If you're trying to conceive, you may find yourself lacking the necessary micronutrients, even with a healthy, balanced diet. Prenatal vitamin supplements may offer the nutritional boost you need.
Prenatal Vitamins and Fertility
Studies associate deficiencies in certain micronutrients with decreased fertility, complications during pregnancy such as pre-eclampsia and pre-term deliveries, and congenital disabilities. Research shows prenatal vitamins and minerals may help prevent adverse pregnancy outcomes.
Importance of Preconception Nutrition
A growing body of evidence suggests a link between diet and fertility. A healthy diet rich in Omega-3 fatty acids, dietary fiber, plant-based protein, and adequate vitamins and minerals can positively influence female fertility. Diets high in refined carbohydrates, trans fats, and added sugar can negatively affect female fertility. If you're trying to get pregnant, ask your fertility specialist about prenatal vitamins.
Essential Nutrients in Prenatal Vitamins
Those deficient in the following micronutrients may benefit from prenatal supplements before conception and during pregnancy.
- Folic acid reduces the risk of pre-term birth, low-birth-weight babies, congenital heart defects, and neural tube congenital disabilities
- Iodine: Low levels of this thyroid hormone may interrupt the ovulation cycle, leading to infertility
- Calcium helps maintain estrogen levels and regulates the menstrual cycle
- Iron: Low iron levels may lead to irregular or cessation of ovulation
- Vitamin D: Moderate daily vitamin D before pregnancy may improve the chances of good reproductive outcomes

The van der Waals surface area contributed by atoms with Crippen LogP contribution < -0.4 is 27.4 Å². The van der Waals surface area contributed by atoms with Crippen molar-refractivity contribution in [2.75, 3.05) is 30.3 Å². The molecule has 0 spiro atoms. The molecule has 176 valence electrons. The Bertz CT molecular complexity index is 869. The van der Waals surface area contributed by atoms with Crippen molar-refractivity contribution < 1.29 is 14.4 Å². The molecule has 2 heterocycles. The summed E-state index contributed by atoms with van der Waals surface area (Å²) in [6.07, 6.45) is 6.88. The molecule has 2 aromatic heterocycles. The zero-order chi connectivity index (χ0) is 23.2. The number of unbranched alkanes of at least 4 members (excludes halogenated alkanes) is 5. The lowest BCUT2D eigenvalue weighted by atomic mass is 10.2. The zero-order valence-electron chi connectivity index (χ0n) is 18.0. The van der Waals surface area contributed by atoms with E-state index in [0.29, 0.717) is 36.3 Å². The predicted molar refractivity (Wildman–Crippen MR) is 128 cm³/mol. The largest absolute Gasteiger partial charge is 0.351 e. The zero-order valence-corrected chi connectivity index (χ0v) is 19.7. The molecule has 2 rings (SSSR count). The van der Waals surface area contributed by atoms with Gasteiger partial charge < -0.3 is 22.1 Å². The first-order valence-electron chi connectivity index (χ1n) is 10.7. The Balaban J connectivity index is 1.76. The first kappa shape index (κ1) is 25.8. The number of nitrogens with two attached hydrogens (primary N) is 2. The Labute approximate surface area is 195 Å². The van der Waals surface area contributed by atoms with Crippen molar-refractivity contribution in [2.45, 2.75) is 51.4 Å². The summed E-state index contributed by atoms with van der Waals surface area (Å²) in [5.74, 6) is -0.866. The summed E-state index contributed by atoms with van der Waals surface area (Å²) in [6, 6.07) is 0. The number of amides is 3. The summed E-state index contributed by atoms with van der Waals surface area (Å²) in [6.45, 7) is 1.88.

- Vitamin B-12: A prolonged deficiency may impact ovulation, ovum (egg) development, or disrupt successful implantation
- Magnesium deficiency may impede embryo implantation by causing spasms in the fallopian tubes
- Zinc regulates reproductive cell growth, fertility, and pregnancy.
Consult your fertility specialist to determine whether you could benefit from these supplements.
Choosing the Right Prenatal Vitamin
Generally, a prenatal vitamin should contain the above micronutrients, but your fertility specialist can determine your need. Other micronutrients that may prove beneficial include vitamin C, vitamin E, zinc, iodine, vitamin A, and B vitamins.
Incorporating Prenatal Vitamins into Your Fertility Journey
Simply put, it's never too early to begin taking prenatal vitamins. Here are a few practical tips for effectively incorporating them into your routine.
- Have trouble swallowing pills? Try gummy or liquid forms.
- They're best taken on an empty stomach with water.
- Are you experiencing nausea? Try taking them with a light snack at bedtime.
- Traditional vitamins make you queasy? Food-based vitamins are easier on the stomach.
Dealing with Side Effects
Prenatal vitamins may cause minor side effects, such as digestive discomfort, changes in skin and hair, muscle cramps and weakness, frequent urination, and loss of appetite. The following tips can help reduce or avoid side effects:
- Avoid taking other supplements, including herbal ones.
- Take prenatal vitamins with food or following a meal.
- Wash your pill down with a full glass of water.
- Do not chew, crush, or break a prenatal vitamin to swallow it.
If problems persist, discuss them with your fertility specialist.
Prenatal Vitamins and Infertility
Infertility can be a challenging journey, but micronutrients can give your baby-making chances a boost. Learn more about improving your lifestyle to boost fertility and connect with our team to start your fertility journey today.